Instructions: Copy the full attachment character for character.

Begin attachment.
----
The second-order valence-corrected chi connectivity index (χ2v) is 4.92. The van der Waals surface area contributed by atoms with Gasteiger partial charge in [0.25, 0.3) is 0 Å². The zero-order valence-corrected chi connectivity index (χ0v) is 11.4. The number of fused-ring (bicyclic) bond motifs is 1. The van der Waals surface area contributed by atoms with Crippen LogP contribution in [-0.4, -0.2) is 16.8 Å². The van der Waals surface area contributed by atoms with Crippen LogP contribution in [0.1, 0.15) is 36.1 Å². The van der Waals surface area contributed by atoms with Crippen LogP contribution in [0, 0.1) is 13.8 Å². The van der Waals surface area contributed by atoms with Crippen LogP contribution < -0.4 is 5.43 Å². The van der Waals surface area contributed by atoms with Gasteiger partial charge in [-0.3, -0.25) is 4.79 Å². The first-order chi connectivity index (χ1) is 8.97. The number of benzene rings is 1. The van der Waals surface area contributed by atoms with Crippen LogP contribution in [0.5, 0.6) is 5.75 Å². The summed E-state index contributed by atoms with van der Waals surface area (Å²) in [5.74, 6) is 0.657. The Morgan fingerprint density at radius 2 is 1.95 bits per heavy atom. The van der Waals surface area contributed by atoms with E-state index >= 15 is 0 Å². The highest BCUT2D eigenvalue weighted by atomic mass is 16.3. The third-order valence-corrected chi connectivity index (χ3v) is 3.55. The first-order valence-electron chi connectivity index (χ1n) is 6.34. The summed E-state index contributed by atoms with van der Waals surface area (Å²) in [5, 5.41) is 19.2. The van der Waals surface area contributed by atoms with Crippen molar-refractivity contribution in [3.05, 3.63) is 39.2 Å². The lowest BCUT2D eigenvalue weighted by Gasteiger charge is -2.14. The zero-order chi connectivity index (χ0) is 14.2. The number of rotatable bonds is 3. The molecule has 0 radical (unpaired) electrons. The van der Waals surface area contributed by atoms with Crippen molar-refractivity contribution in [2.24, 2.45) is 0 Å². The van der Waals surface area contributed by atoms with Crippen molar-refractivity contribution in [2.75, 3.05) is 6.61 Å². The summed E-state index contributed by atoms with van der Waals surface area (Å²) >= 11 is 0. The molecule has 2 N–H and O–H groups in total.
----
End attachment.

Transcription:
The second-order valence-corrected chi connectivity index (χ2v) is 4.92. The van der Waals surface area contributed by atoms with Gasteiger partial charge in [0.25, 0.3) is 0 Å². The zero-order valence-corrected chi connectivity index (χ0v) is 11.4. The number of fused-ring (bicyclic) bond motifs is 1. The van der Waals surface area contributed by atoms with Crippen LogP contribution in [-0.4, -0.2) is 16.8 Å². The van der Waals surface area contributed by atoms with Crippen LogP contribution in [0.1, 0.15) is 36.1 Å². The van der Waals surface area contributed by atoms with Crippen LogP contribution in [0, 0.1) is 13.8 Å². The van der Waals surface area contributed by atoms with Crippen LogP contribution < -0.4 is 5.43 Å². The van der Waals surface area contributed by atoms with Gasteiger partial charge in [-0.3, -0.25) is 4.79 Å². The first-order chi connectivity index (χ1) is 8.97. The number of benzene rings is 1. The van der Waals surface area contributed by atoms with Crippen LogP contribution in [0.5, 0.6) is 5.75 Å². The summed E-state index contributed by atoms with van der Waals surface area (Å²) in [5.74, 6) is 0.657. The Morgan fingerprint density at radius 2 is 1.95 bits per heavy atom. The van der Waals surface area contributed by atoms with E-state index >= 15 is 0 Å². The highest BCUT2D eigenvalue weighted by atomic mass is 16.3. The third-order valence-corrected chi connectivity index (χ3v) is 3.55. The first-order valence-electron chi connectivity index (χ1n) is 6.34. The summed E-state index contributed by atoms with van der Waals surface area (Å²) in [5, 5.41) is 19.2. The van der Waals surface area contributed by atoms with Crippen molar-refractivity contribution in [3.05, 3.63) is 39.2 Å². The lowest BCUT2D eigenvalue weighted by Gasteiger charge is -2.14. The zero-order chi connectivity index (χ0) is 14.2. The number of rotatable bonds is 3. The molecule has 0 radical (unpaired) electrons. The van der Waals surface area contributed by atoms with Crippen molar-refractivity contribution in [2.24, 2.45) is 0 Å². The van der Waals surface area contributed by atoms with Crippen molar-refractivity contribution in [2.75, 3.05) is 6.61 Å². The summed E-state index contributed by atoms with van der Waals surface area (Å²) >= 11 is 0. The molecule has 2 N–H and O–H groups in total.